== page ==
“True friendship comes when silence between two people is comfortable.” Dave Tyson Gentry

 

It is difficult for me to sit quietly recently I sent an email to one of our assistant principal’s about how our minute of silent meditation went to 2.7 minutes and broke down costs and such I was being sarcastic since I do enjoy my meditative state probably more so than most do.

 

“One doesn’t know, till one is a bit at odds with the world, how much one’s friends who believe in one rather generously mean to one.” D.H. Lawrence

 

One of my reasons for picking up the book by Glasser was to look at similarities to the Foxfire approach taught at Piedmont College and that I am developing my dissertation on and about. Foxfire is based on a democratic class room promoted by John Dewey as early as 1918 a man considerably ahead of his time even considered progressive today.

 

“We are not enemies, but friends. We must not be enemies. Though passion may have strained, it must not break our bonds of affection. The mystic cords of memory will swell when again touched as surely they will be by the better angels of our nature.” Abraham Lincoln

 

I was sitting watching the Trial of Billy Jack a few months back and listening to and watching how Billy Jack conquered his inner demons. He was focusing on the days of turmoil and tribulations that he had experienced. My wife always picks on me when I watch my hero Billy Jack. Yesterday a red tailed hawk caught my attention as it flew alongside me as I was driving home chasing a mouse. When I arrived at my house a small storm was coming through it seemed that with clouds swirling overhead and as I looked out the window sunshine was streaming in as well. I ran out and was thinking perhaps our first rainbow of the year would be across the sky but not yesterday and the clouds blocked the pink full moon as well.

 

“A true friend embosoms freely, advises justly, assists readily, adventures boldly, takes all patiently, defends courageously, and continues a friend unchangeably.” William Penn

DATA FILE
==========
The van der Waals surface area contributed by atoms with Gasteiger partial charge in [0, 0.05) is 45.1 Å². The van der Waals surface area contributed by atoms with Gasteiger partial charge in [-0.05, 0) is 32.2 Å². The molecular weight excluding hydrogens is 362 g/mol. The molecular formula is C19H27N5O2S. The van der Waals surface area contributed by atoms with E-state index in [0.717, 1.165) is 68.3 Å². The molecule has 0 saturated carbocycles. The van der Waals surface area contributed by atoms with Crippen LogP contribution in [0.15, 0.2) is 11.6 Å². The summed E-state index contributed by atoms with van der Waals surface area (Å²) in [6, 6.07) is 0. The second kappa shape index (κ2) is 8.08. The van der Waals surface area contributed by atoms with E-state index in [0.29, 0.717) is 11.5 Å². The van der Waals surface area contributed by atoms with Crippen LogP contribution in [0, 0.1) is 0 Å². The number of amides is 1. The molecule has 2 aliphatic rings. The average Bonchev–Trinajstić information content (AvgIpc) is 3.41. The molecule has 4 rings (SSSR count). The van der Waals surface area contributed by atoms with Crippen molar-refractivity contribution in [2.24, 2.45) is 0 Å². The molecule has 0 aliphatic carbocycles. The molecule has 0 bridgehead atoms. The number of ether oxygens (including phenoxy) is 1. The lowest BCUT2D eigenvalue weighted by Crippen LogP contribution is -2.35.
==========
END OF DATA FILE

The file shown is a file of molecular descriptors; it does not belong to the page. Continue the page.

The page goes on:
A teacher then is a friend according to William Penn founder of Pennsylvania and staunch pacifist. If we as teachers would take this view of friendship perhaps more would happen in education.

 

“Education is the process in which we discover that learning adds quality to our lives. Learning must be experienced.” Dr. William Glasser

Teaching is showing and giving quality to life.

 

“Caring for but never trying to own may be a further way to define friendship.” Dr. William Glasser

 

Towards the end of the one of my favorite of all time movies, Bill Jack, as I am listening, a comment is made by the heroine Jean, “peaceful evolution versus violent revolution” and I thought what a powerful and interesting idea. Can we spread friendship; can we be better friend’s higher quality friends? Maybe just maybe we can create a better world if we put our minds to it. Yesterday a bill was signed and some feel money wasted but as I think an effort is being made to better educate and better provide capabilities for hungry and needy children and how can we ever say that is wasted money. Please keep all in harm’s way in your hearts and on your mind and to always give thanks namaste.

 

My family and friends I do not say this lightly,

Mitakuye Oyasin

(We are all related)

bird